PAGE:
A few weeks ago I read an article in Financial Times about clothing brands moving their manufacturing sites out of Europe.
I read a similarly-themed article in the Wall Street Journal last week about textile production in China. Italy has been the king of luxury textiles since the 1950s, but they're seeing their dominance challenged by China. It used to be that high-end Italian textiles were clearly superior to Chinese ones and that Italian manufacturers could compete on quality if not on price. However, the quality gap is steadily declining, and it's possible to get wonderful textiles from China for a significantly lower price than in Italy.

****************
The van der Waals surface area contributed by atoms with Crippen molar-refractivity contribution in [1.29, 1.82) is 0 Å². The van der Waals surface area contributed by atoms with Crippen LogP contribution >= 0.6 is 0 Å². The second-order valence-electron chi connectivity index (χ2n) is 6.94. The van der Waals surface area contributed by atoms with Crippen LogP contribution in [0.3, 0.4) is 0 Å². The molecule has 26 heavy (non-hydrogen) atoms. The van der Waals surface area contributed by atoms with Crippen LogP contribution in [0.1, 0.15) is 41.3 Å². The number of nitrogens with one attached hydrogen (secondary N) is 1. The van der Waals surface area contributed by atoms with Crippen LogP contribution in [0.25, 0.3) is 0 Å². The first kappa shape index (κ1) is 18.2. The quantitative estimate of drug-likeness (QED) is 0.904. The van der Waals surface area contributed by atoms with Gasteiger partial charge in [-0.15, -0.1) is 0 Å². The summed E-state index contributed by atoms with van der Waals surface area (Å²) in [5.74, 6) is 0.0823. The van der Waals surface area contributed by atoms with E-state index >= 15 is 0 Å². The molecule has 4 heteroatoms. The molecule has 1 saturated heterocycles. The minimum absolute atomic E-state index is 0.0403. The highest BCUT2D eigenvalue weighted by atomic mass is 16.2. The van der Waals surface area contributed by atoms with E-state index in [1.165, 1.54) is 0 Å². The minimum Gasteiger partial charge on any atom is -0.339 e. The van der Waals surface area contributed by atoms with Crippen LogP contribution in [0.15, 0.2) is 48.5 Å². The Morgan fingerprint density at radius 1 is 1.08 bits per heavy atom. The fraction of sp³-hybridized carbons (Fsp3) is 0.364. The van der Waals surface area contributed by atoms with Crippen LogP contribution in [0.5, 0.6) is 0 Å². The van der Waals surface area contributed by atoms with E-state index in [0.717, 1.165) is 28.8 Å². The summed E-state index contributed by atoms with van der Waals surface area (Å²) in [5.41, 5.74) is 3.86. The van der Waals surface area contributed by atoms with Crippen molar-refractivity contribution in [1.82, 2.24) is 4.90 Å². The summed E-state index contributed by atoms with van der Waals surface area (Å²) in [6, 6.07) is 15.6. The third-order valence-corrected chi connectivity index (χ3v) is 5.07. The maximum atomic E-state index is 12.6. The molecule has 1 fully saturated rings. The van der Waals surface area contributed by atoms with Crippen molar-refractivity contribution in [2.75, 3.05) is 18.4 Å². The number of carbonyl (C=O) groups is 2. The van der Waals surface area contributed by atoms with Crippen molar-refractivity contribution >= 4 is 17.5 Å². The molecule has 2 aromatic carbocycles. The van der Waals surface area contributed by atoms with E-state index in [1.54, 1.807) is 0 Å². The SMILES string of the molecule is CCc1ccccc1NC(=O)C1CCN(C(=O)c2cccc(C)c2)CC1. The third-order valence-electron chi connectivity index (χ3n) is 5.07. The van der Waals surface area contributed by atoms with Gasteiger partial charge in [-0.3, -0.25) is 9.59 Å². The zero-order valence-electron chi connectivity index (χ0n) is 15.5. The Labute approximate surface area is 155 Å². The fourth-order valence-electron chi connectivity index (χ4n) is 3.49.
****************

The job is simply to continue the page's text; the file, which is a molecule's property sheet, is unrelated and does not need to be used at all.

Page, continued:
So if firms apply the same quality control standards, I wouldn't really care about where their products are made. Let's hope they are scrupulous enough to pass some of savings to customers.
This is certainly true. The point is, though, that it doesn't happen over night. Japanese cars and electronics used to be crap; it took a long time, a lot of money, and a lot of will for them to become what they are today. For that matter, the same is true for Italian textiles. France and Great Britain used to be the producers of the world's best textiles. Italy managed to supplant them in the two decades after World War II. Moroccan manufacturers can produce some of the best shirts in the world if they are willing to spend the time, the money, and the effort and if they're run by people with the managerial smarts to do it. But it's not as simple as just wanting to.